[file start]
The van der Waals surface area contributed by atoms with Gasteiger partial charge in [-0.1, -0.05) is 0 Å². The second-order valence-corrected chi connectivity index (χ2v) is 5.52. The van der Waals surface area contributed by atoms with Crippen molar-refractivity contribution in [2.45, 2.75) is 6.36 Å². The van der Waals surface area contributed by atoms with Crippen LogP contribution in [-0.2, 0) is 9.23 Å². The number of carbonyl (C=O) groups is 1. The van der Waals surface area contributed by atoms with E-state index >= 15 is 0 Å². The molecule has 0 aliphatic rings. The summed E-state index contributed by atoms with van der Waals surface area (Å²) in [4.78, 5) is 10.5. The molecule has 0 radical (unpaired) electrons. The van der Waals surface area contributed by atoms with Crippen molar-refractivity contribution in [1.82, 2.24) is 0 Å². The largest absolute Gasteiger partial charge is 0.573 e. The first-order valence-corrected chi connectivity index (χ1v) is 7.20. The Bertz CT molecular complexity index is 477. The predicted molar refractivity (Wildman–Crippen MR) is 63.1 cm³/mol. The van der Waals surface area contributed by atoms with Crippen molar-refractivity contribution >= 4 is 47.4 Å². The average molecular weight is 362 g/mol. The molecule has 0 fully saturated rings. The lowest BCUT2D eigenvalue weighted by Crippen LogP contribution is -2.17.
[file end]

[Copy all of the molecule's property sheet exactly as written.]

The van der Waals surface area contributed by atoms with Gasteiger partial charge in [-0.1, -0.05) is 0 Å². The second-order valence-corrected chi connectivity index (χ2v) is 5.52. The van der Waals surface area contributed by atoms with Crippen molar-refractivity contribution in [2.45, 2.75) is 6.36 Å². The van der Waals surface area contributed by atoms with Crippen LogP contribution in [-0.2, 0) is 9.23 Å². The number of carbonyl (C=O) groups is 1. The van der Waals surface area contributed by atoms with E-state index >= 15 is 0 Å². The molecule has 0 aliphatic rings. The summed E-state index contributed by atoms with van der Waals surface area (Å²) in [4.78, 5) is 10.5. The molecule has 0 radical (unpaired) electrons. The van der Waals surface area contributed by atoms with Crippen molar-refractivity contribution in [1.82, 2.24) is 0 Å². The largest absolute Gasteiger partial charge is 0.573 e. The first-order valence-corrected chi connectivity index (χ1v) is 7.20. The Bertz CT molecular complexity index is 477. The predicted molar refractivity (Wildman–Crippen MR) is 63.1 cm³/mol. The van der Waals surface area contributed by atoms with Crippen molar-refractivity contribution >= 4 is 47.4 Å². The average molecular weight is 362 g/mol. The molecule has 0 fully saturated rings. The lowest BCUT2D eigenvalue weighted by Crippen LogP contribution is -2.17.